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The Ethics of Organ Donation
The medical practice of organ donation has seen a remarkable growth through leaps and bounds leading to the primary ethical dilemma. Transplants involve the surgical removal of a damaged or failing organ and replacing it with one from a different donor. From the first kidney transplant in 1954, medical, ethical and legal advances have been made. Besides, organ donation has now expanded to livers, lungs, hearts made possible by the development of anti-rejection drugs, artificial organs, and the use of animal organs for human transplantation. Critical factors such organ type, the distance of the donor from the patient, level of medical urgency and time patients spend on the waiting list are critical in determining the most suitable candidate for organ donation.
Pros and Cons
Ethics surrounding the donor’s perception and knowledge relates to Henrietta Lacks’ story as portrayed in The Miracle Woman. When diagnosed with an aggressive strain of cervical cancer in 1951, doctors took tissue samples without due consent (Bramstedt 39).
This was unethical practice since medical researches require that scientists attain express permission from the respective donors or research subjects. Counterproductively, the doctor’s actions helped in the development of polio vaccine in addition to drugs that cured Parkinson’s disease, hemophilia, influenza, leukemia, and Herpes. It also extended research on cancer treatment, atom bomb effects, cloning, gene mapping and invitro fertilization (Bramstedt 39).
Debates on organ donation are often based on two primary factors including how to allocate the scarce organs and how to increase the overall donor pool size. The two lines of arguments are vitally important since organ scarcity is a reality that needs to be addressed and allocation policies must also be taken into account. One of the primary principles of a liberal society is that individuals must be judged based on their choices. This makes it mandatory for the medical and legal fraternity to make straight choices on who deserves to be saved, and who does not. Choices must, therefore, be made between those with illnesses with natural causes versus the self-induced ones (Jox, Galia and Georg 83).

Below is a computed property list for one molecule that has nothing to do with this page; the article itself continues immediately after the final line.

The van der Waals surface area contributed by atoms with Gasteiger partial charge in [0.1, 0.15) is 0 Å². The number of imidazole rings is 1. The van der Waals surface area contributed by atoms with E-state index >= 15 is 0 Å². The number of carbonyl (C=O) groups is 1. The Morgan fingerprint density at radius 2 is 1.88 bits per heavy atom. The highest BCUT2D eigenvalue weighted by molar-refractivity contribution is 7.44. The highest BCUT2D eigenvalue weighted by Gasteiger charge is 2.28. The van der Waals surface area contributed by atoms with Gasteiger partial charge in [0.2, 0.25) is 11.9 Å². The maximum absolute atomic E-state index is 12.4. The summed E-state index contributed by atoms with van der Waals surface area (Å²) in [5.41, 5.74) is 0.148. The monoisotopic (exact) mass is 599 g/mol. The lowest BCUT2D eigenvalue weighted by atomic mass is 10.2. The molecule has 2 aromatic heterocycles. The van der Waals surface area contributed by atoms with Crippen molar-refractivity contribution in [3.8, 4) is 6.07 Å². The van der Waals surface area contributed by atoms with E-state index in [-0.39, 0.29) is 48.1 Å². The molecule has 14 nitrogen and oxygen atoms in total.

Proponents of organ transplantation believe that the procedure is valuable, meaningful and worth offering to all who need it. However, the fair distribution of available organs raises a critical ethical dilemma. Distributive justice calls for the fair distribution of the available transplant organs hence, ethically, it is extremely difficult to determine the ‘right’ way to distribute organs. As outlined by the University Of Washington School Of Medicine, organ distributive justice requires that all individuals get an equal share according to need, effort, contribution, and merit. The distributive justice of equal access further requires that the allocation of organs be based on the length of waiting time and age. Hence, equal access distribution of transplantable organs must be free from any biases of income level, sex, and race or geographical distance from the organ.
Supporters of organ donation argue that the practice serves to save lives allowing some people to give incredible gifts to others. Saving the lives of dying individuals by increasing the organ donor pool further allows for timely transplantation and hence reduced mortality. The damage caused to the specific organ such as kidney or liver is also easily reversible through transplant besides, advances in medical science allows for many lives to be saved by transplants. The fact that surgeons and other doctors can be trusted to honor the rules that surround organ transplantation is a further call to allow the procedure. Additionally, the fact that legalization of organ transplant serves to curb organ trafficking justifies the practice.
Opponents of organ transplant present multiple arguments to support their position. At the center of their argument is the dysfunction and the multiple complications that often arise from transplant. The fact that considerably large proportion of donors is living people, and that this increases their mortality and morbidity rates calls for an abolition of the practice. Additionally, the fact that donors may lack the actual information of the multiple risks involved in the procedure calls for the ethical reconsideration of the process. Statistics also indicates that the survival rates of grafts in living donors are much less than those of deceased donors leading to severe health complications in patients (Perrin and McGhee143).